For the first time in many decades of reflection and introspection into aspects of success, motivation and achievement, I saw the sense of seeing hope in a two-dimensional manner: the will and the ways! Fascinating!
Reinforced so clearly in Professor Kaufman’s closing words:
We like to think that current ability is the best predictor of future success. We’ve built up the importance of existing ability because the testing and gating mechanisms are so well established to suit this belief. Important psychological studies show that ability is important, but it’s the vehicles that actually get people where they want to go. Oftentimes, the vehicles even help you build up that ability you never thought you had. And hope — with its will and ways — is one of the most important vehicles of them all.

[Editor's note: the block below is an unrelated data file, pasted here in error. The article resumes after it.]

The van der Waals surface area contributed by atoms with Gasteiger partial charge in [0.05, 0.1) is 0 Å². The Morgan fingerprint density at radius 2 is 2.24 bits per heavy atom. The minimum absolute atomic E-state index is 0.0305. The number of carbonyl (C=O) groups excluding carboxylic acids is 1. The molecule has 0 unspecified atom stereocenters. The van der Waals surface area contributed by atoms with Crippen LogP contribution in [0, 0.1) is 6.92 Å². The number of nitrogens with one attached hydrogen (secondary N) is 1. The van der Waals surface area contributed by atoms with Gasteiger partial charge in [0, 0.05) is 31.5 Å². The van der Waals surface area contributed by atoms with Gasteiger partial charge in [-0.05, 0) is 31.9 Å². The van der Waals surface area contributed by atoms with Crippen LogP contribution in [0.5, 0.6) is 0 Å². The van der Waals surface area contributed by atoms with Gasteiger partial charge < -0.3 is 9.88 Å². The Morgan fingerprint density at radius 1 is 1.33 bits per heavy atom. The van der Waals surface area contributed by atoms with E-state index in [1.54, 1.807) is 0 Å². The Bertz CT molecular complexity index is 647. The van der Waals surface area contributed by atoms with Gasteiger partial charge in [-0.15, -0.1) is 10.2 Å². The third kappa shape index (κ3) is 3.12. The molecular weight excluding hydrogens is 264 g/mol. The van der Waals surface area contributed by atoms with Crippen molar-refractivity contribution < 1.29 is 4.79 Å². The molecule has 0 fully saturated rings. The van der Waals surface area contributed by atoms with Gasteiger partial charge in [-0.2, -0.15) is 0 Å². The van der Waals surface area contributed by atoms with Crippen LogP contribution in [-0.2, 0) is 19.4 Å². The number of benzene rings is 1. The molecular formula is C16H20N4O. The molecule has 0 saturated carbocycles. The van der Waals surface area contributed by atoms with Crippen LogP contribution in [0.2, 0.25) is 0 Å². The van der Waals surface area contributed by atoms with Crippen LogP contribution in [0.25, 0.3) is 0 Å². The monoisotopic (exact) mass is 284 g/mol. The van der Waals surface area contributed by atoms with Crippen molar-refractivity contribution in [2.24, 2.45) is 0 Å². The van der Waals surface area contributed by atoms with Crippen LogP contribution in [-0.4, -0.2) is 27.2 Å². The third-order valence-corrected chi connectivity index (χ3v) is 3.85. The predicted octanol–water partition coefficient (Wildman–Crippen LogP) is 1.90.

Is there a connection between learning the “first three days are the worst’ from dear Les Powles and the academic eminence of Professor Scott Barry Kaufman?
I think so. For one could interpret Les’ advice about working through that initial three days at sea as containing both the Will – I am determined to keep going through those transitional days – and the Way – one can only achieve the peace of mind of being alone at sea by sailing onwards for three or four days.
I cannot close this better than by quoting Aristotle, “Hope is a waking dream.”
2,361 words Copyright © 2014 Paul Handover
Footnote: Scott Barry Kaufman is Scientific Director of The Imagination Institute in the Positive Psychology Center at the University of Pennsylvania. Kaufman investigates the development and measurement of imagination, and the many paths to greatness. He has six books, including Ungifted: Intelligence Redefined and The Philosophy of Creativity(with Elliot Samuel Paul). Kaufman is also co-founder of The Creativity Post. Kaufman completed his doctorate in cognitive psychology from Yale University in 2009 and received his masters degree in experimental psychology from Cambridge University in 2005, where he was a Gates Cambridge Scholar.